- people on the move
15-Day Guarantee Offer Part Of Final Title Policy
GRAND RAPIDS — Lawrence R. Duthler and Thomas W. Cronkright II constructed Sun Title to be a different sort of title agency in the way it provides its services.
“When we first got into it, we really didn’t know much about title. We knew the fundamentals, but from the operations of a title company, we didn’t, and everything was reverse engineered,” said Duthler.
To explain how Sun Title is different, Duthler used the examples of the company’s award-winning office space, arranged to make customers comfortable, and its mobile closing units that allow closings to happen anywhere.
“It’s one of our greatest strengths of the company — taking everything from the customer’s point of view versus the title company’s point of view.”
Another example of this customer-oriented approach is Sun Title’s 15-business-day guarantee. Duthler explains: “Fifteen business days from our receipt of the recorded documents from the registered deed, we will issue that final title insurance policy — or we will staple the closing fee to the final policy when we send it to you.”
“We were getting this feedback from our clients saying this has become a big issue,” Duthler said, of the long turnaround times that recently have become common.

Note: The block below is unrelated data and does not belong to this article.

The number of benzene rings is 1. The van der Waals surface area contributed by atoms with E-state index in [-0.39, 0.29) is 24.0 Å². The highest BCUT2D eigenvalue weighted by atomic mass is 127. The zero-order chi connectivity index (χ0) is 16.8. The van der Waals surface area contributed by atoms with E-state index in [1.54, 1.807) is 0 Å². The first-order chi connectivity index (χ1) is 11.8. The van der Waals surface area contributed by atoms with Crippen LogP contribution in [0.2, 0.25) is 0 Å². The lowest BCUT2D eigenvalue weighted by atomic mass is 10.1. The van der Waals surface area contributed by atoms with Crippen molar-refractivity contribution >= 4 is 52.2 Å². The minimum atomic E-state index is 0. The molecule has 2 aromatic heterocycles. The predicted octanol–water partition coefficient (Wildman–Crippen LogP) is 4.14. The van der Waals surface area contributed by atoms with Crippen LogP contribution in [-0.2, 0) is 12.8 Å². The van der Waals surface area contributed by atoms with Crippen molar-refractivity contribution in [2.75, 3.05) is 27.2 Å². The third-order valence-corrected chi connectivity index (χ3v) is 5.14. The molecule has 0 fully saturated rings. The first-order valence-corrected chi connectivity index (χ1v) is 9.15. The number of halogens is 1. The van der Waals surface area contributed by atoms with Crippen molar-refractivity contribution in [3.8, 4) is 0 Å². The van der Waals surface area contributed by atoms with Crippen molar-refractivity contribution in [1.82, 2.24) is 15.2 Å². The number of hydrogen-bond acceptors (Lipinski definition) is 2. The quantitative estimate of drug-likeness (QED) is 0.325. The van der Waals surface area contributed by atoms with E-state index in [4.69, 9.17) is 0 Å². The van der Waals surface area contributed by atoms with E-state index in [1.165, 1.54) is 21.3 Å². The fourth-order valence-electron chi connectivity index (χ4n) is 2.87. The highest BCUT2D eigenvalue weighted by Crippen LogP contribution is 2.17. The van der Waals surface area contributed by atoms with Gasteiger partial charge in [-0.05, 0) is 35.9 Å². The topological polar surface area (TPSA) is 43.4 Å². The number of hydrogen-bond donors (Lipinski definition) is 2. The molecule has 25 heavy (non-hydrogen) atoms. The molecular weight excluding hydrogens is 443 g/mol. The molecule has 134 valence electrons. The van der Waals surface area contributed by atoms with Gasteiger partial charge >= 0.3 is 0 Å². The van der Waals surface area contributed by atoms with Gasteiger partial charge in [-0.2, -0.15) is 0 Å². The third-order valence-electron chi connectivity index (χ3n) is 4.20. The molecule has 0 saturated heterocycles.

“The way it works is that, basically, you conduct the closing where everybody signs all the paperwork, and the most common documents are the deed, transfer of the ownership, the mortgage and the lender’s note for the new deal. Well, those get sent off to Kent County for recording. Those things are then returned, once they are recorded, to the title company. Each county is different; Kent County is really good at getting things turned around.
“One of the big reasons documents aren’t getting recorded or final policies aren’t getting issued is because it’s the title companies’ fault. They just haven’t had it on their radar screen.”
Cronkright said that the shift from quick turnaround to a process that can now take up to three or even six months came about a year ago.
“The cause of the shift was last summer, when underwriters actually started underwriting the titles again. We went from the land of 24-hour turn times of title commitments and underwriting,” said Cronkright. “You could conceivably bring — and we’ve done this — bring a loan application in, in the morning, and close by the end of the next day. There was not a lot of scrutiny that went into that underwriting process. It was basically a rubber stamp … .”
Jeffrey S. Dionne, partner and loan officer with Dionne Reilly & Associates, gave his take on the changes. “I think you have a monumental struggle with a lot of these properties, due to the fact that they’ve been foreclosed on and have so many legal documents to them. It’s a huge process and you just lose days and days and days.”
Scot Reilly, also a partner and loan officer with Dionne Reilly, elaborates, “The problem is, you’ve got this bottle with a cork in the top. (Title companies) have so much going through them right now, and they’re not staffed properly. So you’ve got all this volume coming through this funnel and it’s not getting out efficiently. I mean, there’s so many things that people try to pull in this business now. It’s worse than it was before.”